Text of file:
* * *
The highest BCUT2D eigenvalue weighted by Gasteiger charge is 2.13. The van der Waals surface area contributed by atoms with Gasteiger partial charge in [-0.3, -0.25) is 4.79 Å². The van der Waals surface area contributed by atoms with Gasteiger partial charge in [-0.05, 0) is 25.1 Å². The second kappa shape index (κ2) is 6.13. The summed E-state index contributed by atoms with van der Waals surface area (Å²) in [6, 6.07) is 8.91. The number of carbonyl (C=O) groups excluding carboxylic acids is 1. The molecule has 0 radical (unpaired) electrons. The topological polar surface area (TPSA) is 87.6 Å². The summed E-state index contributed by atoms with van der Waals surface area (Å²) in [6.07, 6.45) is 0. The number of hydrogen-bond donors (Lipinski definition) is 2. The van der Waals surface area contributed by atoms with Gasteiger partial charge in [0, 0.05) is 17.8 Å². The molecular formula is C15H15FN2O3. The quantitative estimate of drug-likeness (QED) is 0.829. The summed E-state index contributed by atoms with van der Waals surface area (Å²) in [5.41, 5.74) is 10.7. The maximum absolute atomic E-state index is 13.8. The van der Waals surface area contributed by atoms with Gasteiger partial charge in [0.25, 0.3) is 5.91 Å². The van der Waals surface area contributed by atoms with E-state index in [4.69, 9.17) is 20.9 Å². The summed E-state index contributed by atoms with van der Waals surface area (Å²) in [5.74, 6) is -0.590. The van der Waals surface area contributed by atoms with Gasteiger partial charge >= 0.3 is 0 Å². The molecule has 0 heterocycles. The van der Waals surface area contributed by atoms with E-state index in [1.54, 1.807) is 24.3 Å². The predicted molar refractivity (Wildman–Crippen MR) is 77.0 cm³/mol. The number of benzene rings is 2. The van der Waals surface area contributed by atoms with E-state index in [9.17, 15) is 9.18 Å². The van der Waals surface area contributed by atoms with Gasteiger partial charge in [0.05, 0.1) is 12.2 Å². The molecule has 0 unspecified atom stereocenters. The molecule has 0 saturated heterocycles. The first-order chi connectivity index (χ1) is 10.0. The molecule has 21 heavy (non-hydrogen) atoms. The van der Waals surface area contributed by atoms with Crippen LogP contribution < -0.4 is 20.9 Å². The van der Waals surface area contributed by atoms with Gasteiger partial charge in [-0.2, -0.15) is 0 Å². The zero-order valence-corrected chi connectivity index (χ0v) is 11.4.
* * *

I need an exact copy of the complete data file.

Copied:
The highest BCUT2D eigenvalue weighted by Gasteiger charge is 2.13. The van der Waals surface area contributed by atoms with Gasteiger partial charge in [-0.3, -0.25) is 4.79 Å². The van der Waals surface area contributed by atoms with Gasteiger partial charge in [-0.05, 0) is 25.1 Å². The second kappa shape index (κ2) is 6.13. The summed E-state index contributed by atoms with van der Waals surface area (Å²) in [6, 6.07) is 8.91. The number of carbonyl (C=O) groups excluding carboxylic acids is 1. The molecule has 0 radical (unpaired) electrons. The topological polar surface area (TPSA) is 87.6 Å². The summed E-state index contributed by atoms with van der Waals surface area (Å²) in [6.07, 6.45) is 0. The number of hydrogen-bond donors (Lipinski definition) is 2. The van der Waals surface area contributed by atoms with Gasteiger partial charge in [0, 0.05) is 17.8 Å². The molecular formula is C15H15FN2O3. The quantitative estimate of drug-likeness (QED) is 0.829. The summed E-state index contributed by atoms with van der Waals surface area (Å²) in [5.41, 5.74) is 10.7. The maximum absolute atomic E-state index is 13.8. The van der Waals surface area contributed by atoms with Gasteiger partial charge in [0.25, 0.3) is 5.91 Å². The van der Waals surface area contributed by atoms with E-state index in [4.69, 9.17) is 20.9 Å². The summed E-state index contributed by atoms with van der Waals surface area (Å²) in [5.74, 6) is -0.590. The van der Waals surface area contributed by atoms with Gasteiger partial charge >= 0.3 is 0 Å². The molecule has 0 heterocycles. The van der Waals surface area contributed by atoms with E-state index in [1.54, 1.807) is 24.3 Å². The predicted molar refractivity (Wildman–Crippen MR) is 77.0 cm³/mol. The number of benzene rings is 2. The van der Waals surface area contributed by atoms with E-state index in [9.17, 15) is 9.18 Å². The van der Waals surface area contributed by atoms with Gasteiger partial charge in [0.05, 0.1) is 12.2 Å². The molecule has 0 unspecified atom stereocenters. The molecule has 0 saturated heterocycles. The first-order chi connectivity index (χ1) is 10.0. The molecule has 21 heavy (non-hydrogen) atoms. The van der Waals surface area contributed by atoms with Crippen LogP contribution < -0.4 is 20.9 Å². The van der Waals surface area contributed by atoms with Gasteiger partial charge in [-0.2, -0.15) is 0 Å². The zero-order valence-corrected chi connectivity index (χ0v) is 11.4.